Christopher had even been asked to come in for the graveyard shift for a midnight software release a few months back, and the night security guard was a lady named Robin, so it couldn't have been her, either.
He weighed his options for a second, before hitting the speaker button again.
"Hey, Mission Control? Any updates for me?"
He allowed himself a weak smile while he waited for the reply. BZZZ. There it was.
"What? What are you talking about?"
Was that a note of panic Christopher could hear in the voice, as if they'd been rumbled? He backtracked, slightly.
"Never mind, just a joke." He snorted, but the voice stayed silent. "Look, I've been thinking, and I can't work out who you are from your voice -- Jim, is that you?"
Christopher waited, but no clarification came. "Oh. Are you new?"
"Nah, been here a couple of years now."
"Are you usually on nights?"
"Um, nope? Most people don't notice the guys behind the security desk day-to-day, don't worry about it."
Most people didn't, but Christopher always had. He knew the names of all the cashiers in his local supermarket, all of his neighbours (even though had only ever spoken to one of them) and each of the 58 other employees with desks in the basement. There was no way he wouldn't have noticed this guy, unless was lying about ever having been there.
Christopher put his ear to the speaker. Was there a chance the sound quality had been getting better this whole time? Instead of travelling away from the source of this voice transmission from home, he started to consider the possibility that the signal was getting clearer, because he was in fact getting closer to it.
BZZZ. "You still there, man?"
Wincing, Christopher hit the microphone button. "Yup, still here. What's the situation on the repair guys?"
"Should be arriving in the next 5 minutes."
It was getting steadily hotter. Christopher tugged off his shoes and then, on second thoughts, his socks too, and stacked them with his jumper in the corner.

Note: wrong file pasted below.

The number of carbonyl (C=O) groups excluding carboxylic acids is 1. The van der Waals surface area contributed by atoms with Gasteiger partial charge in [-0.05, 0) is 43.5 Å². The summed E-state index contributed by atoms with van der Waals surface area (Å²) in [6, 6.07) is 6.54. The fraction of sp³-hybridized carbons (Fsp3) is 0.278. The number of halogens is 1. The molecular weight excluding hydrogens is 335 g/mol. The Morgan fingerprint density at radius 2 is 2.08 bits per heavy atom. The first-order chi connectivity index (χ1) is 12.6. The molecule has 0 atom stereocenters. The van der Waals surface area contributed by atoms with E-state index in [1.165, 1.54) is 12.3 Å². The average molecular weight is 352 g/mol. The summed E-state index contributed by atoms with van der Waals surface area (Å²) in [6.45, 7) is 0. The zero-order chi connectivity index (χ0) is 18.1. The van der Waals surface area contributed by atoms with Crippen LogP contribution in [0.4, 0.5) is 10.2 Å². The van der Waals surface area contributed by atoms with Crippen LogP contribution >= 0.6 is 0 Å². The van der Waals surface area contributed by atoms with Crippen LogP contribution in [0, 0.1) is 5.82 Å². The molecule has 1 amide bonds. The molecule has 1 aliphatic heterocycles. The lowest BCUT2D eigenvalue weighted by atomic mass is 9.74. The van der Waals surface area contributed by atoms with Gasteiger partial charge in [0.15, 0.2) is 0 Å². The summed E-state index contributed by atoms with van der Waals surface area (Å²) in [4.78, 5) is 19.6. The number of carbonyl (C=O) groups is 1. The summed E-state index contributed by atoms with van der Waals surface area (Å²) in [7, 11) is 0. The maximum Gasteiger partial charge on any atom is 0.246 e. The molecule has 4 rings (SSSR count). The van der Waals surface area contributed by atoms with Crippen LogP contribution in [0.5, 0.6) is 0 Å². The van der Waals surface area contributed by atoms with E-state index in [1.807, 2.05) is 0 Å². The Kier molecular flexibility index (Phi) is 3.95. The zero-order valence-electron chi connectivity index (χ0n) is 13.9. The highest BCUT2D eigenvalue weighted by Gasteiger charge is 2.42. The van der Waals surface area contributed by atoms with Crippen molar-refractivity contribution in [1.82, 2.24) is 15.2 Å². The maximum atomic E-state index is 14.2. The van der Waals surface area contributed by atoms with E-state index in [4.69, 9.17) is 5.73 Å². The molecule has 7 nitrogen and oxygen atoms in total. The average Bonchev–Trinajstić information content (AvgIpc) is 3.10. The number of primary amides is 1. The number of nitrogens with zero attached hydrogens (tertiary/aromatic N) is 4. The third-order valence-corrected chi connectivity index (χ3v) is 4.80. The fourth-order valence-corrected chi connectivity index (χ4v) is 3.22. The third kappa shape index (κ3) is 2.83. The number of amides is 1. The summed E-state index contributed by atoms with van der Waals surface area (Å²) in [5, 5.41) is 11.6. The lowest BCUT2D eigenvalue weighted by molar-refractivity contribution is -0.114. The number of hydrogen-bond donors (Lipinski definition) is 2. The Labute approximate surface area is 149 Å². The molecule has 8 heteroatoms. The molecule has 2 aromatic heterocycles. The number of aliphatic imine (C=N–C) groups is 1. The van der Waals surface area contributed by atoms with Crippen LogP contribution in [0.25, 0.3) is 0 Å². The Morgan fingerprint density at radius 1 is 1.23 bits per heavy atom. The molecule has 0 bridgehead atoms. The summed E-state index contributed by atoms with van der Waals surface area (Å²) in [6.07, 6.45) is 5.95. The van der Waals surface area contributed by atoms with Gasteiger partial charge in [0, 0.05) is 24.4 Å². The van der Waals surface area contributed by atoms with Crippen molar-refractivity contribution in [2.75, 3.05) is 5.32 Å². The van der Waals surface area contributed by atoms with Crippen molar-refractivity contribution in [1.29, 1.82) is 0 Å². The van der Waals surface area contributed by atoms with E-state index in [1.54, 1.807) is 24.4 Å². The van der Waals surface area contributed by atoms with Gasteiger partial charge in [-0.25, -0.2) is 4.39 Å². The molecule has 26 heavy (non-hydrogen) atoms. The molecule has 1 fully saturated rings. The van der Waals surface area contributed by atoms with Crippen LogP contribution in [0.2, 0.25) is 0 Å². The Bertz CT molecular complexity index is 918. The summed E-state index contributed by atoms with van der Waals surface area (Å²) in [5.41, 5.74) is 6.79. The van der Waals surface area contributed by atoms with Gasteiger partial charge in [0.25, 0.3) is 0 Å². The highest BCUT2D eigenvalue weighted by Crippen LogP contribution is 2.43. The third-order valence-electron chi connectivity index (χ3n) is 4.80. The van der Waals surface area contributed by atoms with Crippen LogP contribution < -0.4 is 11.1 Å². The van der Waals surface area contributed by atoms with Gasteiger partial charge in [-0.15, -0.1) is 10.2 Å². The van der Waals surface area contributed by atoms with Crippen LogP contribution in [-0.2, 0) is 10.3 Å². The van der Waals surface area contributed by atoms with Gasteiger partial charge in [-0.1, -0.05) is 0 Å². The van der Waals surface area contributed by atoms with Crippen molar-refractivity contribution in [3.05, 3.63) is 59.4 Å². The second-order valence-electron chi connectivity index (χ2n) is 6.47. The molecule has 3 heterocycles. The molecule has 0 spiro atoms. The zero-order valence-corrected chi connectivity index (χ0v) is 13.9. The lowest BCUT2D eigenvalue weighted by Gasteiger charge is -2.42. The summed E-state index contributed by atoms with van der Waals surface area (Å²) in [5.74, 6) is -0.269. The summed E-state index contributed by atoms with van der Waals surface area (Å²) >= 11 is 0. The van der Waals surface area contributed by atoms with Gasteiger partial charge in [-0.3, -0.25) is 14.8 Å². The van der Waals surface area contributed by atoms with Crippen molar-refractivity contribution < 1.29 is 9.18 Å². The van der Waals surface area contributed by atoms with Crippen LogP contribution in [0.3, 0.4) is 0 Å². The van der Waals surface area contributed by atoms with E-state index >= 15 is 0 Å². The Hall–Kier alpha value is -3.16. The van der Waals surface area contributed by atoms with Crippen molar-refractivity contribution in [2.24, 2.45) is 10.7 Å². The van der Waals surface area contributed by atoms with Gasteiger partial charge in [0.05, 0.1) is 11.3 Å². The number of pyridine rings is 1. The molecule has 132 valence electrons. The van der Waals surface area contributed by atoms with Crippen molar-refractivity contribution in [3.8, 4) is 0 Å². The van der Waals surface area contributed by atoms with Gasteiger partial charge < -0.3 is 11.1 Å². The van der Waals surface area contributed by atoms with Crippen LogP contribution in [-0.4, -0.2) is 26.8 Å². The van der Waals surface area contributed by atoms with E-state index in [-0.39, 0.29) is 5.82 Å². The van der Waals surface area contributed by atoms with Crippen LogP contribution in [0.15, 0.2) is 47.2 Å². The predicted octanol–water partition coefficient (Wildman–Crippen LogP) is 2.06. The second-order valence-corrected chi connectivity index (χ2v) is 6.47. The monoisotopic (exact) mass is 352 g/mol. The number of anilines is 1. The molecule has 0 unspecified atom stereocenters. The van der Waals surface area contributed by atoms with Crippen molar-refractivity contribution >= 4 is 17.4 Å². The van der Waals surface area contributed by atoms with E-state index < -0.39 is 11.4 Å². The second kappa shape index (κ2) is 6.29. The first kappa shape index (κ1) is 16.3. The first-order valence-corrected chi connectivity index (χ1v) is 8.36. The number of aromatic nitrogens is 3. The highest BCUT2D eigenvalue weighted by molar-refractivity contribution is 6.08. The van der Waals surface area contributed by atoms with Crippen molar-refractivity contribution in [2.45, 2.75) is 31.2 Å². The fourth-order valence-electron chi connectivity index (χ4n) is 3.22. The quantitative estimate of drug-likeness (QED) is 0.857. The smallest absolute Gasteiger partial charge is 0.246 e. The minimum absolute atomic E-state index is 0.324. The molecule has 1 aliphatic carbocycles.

Christopher had no way of knowing how fast he was travelling, but when a sudden juddering crash shook the elevator, he supposed that he had probably come to a stop.
If, as he suspected, he'd been accelerating through space for the past hour, the deceleration of landing on firm ground would've crushed his little aluminium elevator, with him inside it. And yet he seemed to be intact. The impact had to have been cushioned by some external help. Which begged the questions, where was he and who had helped him?
He must've made a noise in his shock, because there was a hammering on the roof, and then a muffled voice shouted down to him:
"Oops, didn't mean to startle you, mate! We're just the repair team, hope to have you out of there ASAP!"
A screeching, scraping sound followed, and a hatch opened up in the ceiling. Into the gap, a sweaty face appeared.
"Oh. Hello," Christopher said, at a loss for anything better to say than I come in peace. Belatedly, he added, "It's good to meet you!"
The man who claimed to be a repairman waved a thumbs-up through the hatch without looking. He clanged around for a bit in the machinery on top of the elevator, and finally, the face appeared again.
"I've got no idea how you've stayed so calm down there for so long!" he grinned, "There's a unit up here that's been overheating for the past hour, aren't you absolutely roasting?!"
Christopher gestured at his bare feet and fogged-up glasses and gave a weak shrug.
Within minutes, the man on the roof yelled out "There you go!" and there was a pneumatic whoooosh as the doors slid open.
From the safety of the elevator, he peered around outside. Wherever he had ended up, it had certainly been designed meticulously to look like the ground floor lobby of the office he'd left earlier that evening. The reception desk was in the same place, the floor-to-ceiling windows had a similar dark tint, and the brash swirls in the carpet were almost the right colours.
Over at the reception desk, three men he didn't recognise were babbling into phones, and a steady flow of employees were scanning in through the electric gates to bustle towards their desks.
Strange, he thought, to have employees scanning into the building at nearly 7pm. But he supposed you couldn't expect anyone to get every detail right.
Christopher shouted goodbye up to the repairman, whose name he had never caught, and stepped out into this strange new world.